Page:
Run raises more than $7K for autism
In this photo, a vehicle is seen parked under a tree near Storrs Hall. Gregory Anderson, a UConn professor, said that this practice slowly suffocates trees and is working to stop it. Photo courtesy of Gregory Anderson
UConn's Tau Kappa Epsilon fraternity raised over $7,000 for autism spectrum disorders at their Autism Speaks 5k Run/Walk on Saturday.
There were 106 runners and walkers at the event, as well as one dog. Registration was free but participants were encouraged to raise and donate money for Autism Speaks. Many of the participants raised money before the event but some people were still bringing contributions on Saturday morning.
Because of the continuing donations Tau Kappa Epsilon's philanthropy chair, Ronald Houde, wasn't sure exactly how much money they ended up raising but he said it was definitely more than $7,000.
All the money raised on Saturday will go directly to researching treatments and diagnosis techniques for autism spectrum disorders.
According to Houde, several years ago the fraternity raised money for larger national charities but decided they wanted to host a smaller event with a local charity.
"We got involved with Autism Speaks at that point and enjoyed working with them so much that we decided to work with them for a major event," Houde said. "The 5k race is a great event because it is always changing and growing every year."
Autism SpeaksU, established by Autism Speaks in 2006, is a program that aims to connect college campuses with the autism community. According to its Web site, the program "guides students on college campuses across America through the process of organizing and coordinating fundraising events on their campus to benefit Autism Speaks." Since its creation, the 5k Run/Walk has raised over $550,000 and has attracted more than 4,700 participants across the country.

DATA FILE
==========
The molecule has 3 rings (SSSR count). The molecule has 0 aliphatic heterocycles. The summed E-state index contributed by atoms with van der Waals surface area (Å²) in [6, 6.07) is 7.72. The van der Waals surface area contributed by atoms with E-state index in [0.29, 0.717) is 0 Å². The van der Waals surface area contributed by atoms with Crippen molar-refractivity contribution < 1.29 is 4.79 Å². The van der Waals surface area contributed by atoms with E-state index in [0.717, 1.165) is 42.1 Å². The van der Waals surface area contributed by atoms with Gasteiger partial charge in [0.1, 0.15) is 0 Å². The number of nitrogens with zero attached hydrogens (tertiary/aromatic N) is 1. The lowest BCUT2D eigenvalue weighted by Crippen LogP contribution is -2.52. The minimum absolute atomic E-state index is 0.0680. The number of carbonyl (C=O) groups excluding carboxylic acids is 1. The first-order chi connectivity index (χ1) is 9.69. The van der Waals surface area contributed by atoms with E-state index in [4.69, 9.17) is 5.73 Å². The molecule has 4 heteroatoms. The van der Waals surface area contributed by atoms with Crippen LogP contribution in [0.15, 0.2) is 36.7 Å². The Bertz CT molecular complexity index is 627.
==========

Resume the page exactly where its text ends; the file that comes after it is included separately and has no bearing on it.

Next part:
Many of the participants who came to the event were associated with fraternities or sororities. Kelsey Cunningham, a 2nd-semester pre-communications major from Kappa Alpha Theta, said "I heard about the run through my sorority and I run every day so I decided to do it."
Many people decided to take part just to race and enjoy the weather. Adam Hurwitz, a 4th-semester psychology major, finished first out of all participants with a time of 17:01.
"I think the race went well," Hurwitz said. "It was perfect running weather today and I usually run this course so I was used to it."
Prizes were awarded to the top male and female finishers and for the children's fun run as well. Tau Kappa Epsilon also provided food and refreshments for all participants.
Before the race began, all the runners and walkers – including the dog – lined up for a group photo during which they let out an "Autism Speaks!" cheer. The friendliness didn't stop there though. Through the entire race, members of the fraternity and other volunteers rooted for runners as they crossed the finish line.
Autism currently affects an estimated one out of every 110 children and one in every 70 boys. It has become more common than childhood cancer, juvenile diabetes and pediatric AIDS combined. Government statistics suggest that the rate of autism is increasing 10 to 17 percent each year and doctors are unsure of the cause for this increase. No effective cure has been found for autism as of yet.
Autism Speaks is the nation's largest autism science and advocacy organization. The organization is "dedicated to funding research into the causes, prevention, treatments and a cure for autism; increasing awareness of autism spectrum disorders; and advocating for the needs of individuals with autism and their families," according to its Web site.
"Autism Speaks is a great cause and they are a pleasure to work with," Houde said.
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